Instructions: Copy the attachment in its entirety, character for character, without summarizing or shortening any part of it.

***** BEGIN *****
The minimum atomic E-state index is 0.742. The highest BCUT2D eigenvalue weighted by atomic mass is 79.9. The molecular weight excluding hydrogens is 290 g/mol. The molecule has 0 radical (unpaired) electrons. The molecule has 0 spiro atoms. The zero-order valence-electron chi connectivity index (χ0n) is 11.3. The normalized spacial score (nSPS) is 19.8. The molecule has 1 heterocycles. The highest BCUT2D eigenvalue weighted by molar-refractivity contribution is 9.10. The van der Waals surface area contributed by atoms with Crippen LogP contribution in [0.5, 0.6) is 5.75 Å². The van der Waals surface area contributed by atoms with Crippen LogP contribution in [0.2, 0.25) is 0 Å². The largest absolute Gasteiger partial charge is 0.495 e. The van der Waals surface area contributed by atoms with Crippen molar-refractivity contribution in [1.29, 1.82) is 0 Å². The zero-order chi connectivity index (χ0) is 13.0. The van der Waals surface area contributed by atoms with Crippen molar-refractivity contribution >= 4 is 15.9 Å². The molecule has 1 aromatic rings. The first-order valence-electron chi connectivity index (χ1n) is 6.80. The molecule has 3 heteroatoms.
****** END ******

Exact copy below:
The minimum atomic E-state index is 0.742. The highest BCUT2D eigenvalue weighted by atomic mass is 79.9. The molecular weight excluding hydrogens is 290 g/mol. The molecule has 0 radical (unpaired) electrons. The molecule has 0 spiro atoms. The zero-order valence-electron chi connectivity index (χ0n) is 11.3. The normalized spacial score (nSPS) is 19.8. The molecule has 1 heterocycles. The highest BCUT2D eigenvalue weighted by molar-refractivity contribution is 9.10. The van der Waals surface area contributed by atoms with Crippen LogP contribution in [0.5, 0.6) is 5.75 Å². The van der Waals surface area contributed by atoms with Crippen LogP contribution in [0.2, 0.25) is 0 Å². The largest absolute Gasteiger partial charge is 0.495 e. The van der Waals surface area contributed by atoms with Crippen molar-refractivity contribution in [1.29, 1.82) is 0 Å². The zero-order chi connectivity index (χ0) is 13.0. The van der Waals surface area contributed by atoms with Crippen molar-refractivity contribution >= 4 is 15.9 Å². The molecule has 1 aromatic rings. The first-order valence-electron chi connectivity index (χ1n) is 6.80. The molecule has 3 heteroatoms.